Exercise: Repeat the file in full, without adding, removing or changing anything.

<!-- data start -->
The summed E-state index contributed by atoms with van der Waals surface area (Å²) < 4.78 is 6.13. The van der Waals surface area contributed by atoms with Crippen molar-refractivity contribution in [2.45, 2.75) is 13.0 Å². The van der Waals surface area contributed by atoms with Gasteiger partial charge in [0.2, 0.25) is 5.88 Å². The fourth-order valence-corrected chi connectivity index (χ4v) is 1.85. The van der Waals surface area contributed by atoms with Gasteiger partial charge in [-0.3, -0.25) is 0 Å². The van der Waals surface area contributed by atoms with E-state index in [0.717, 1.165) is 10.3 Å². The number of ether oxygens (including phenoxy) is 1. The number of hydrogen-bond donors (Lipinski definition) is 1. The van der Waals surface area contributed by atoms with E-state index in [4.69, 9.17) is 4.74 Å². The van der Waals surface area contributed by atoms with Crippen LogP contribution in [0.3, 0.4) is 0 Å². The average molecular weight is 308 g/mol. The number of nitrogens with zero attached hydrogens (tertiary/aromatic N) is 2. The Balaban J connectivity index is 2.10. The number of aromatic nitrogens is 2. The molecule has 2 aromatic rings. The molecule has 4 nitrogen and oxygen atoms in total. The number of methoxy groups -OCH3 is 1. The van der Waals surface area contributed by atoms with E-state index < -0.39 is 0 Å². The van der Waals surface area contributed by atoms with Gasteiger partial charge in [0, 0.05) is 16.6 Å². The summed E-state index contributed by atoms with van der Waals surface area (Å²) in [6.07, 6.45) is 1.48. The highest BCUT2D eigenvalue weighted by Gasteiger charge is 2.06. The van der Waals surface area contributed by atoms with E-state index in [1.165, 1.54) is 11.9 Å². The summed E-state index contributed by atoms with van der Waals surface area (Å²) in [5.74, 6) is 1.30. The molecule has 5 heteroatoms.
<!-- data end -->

The summed E-state index contributed by atoms with van der Waals surface area (Å²) < 4.78 is 6.13. The van der Waals surface area contributed by atoms with Crippen molar-refractivity contribution in [2.45, 2.75) is 13.0 Å². The van der Waals surface area contributed by atoms with Gasteiger partial charge in [0.2, 0.25) is 5.88 Å². The fourth-order valence-corrected chi connectivity index (χ4v) is 1.85. The van der Waals surface area contributed by atoms with Gasteiger partial charge in [-0.3, -0.25) is 0 Å². The van der Waals surface area contributed by atoms with E-state index in [0.717, 1.165) is 10.3 Å². The number of ether oxygens (including phenoxy) is 1. The number of hydrogen-bond donors (Lipinski definition) is 1. The van der Waals surface area contributed by atoms with E-state index in [4.69, 9.17) is 4.74 Å². The van der Waals surface area contributed by atoms with Crippen LogP contribution in [0.3, 0.4) is 0 Å². The average molecular weight is 308 g/mol. The number of nitrogens with zero attached hydrogens (tertiary/aromatic N) is 2. The Balaban J connectivity index is 2.10. The number of aromatic nitrogens is 2. The molecule has 2 aromatic rings. The molecule has 4 nitrogen and oxygen atoms in total. The number of methoxy groups -OCH3 is 1. The van der Waals surface area contributed by atoms with E-state index < -0.39 is 0 Å². The van der Waals surface area contributed by atoms with Gasteiger partial charge in [0, 0.05) is 16.6 Å². The summed E-state index contributed by atoms with van der Waals surface area (Å²) in [6.07, 6.45) is 1.48. The highest BCUT2D eigenvalue weighted by Gasteiger charge is 2.06. The van der Waals surface area contributed by atoms with E-state index in [1.165, 1.54) is 11.9 Å². The summed E-state index contributed by atoms with van der Waals surface area (Å²) in [5.74, 6) is 1.30. The molecule has 5 heteroatoms.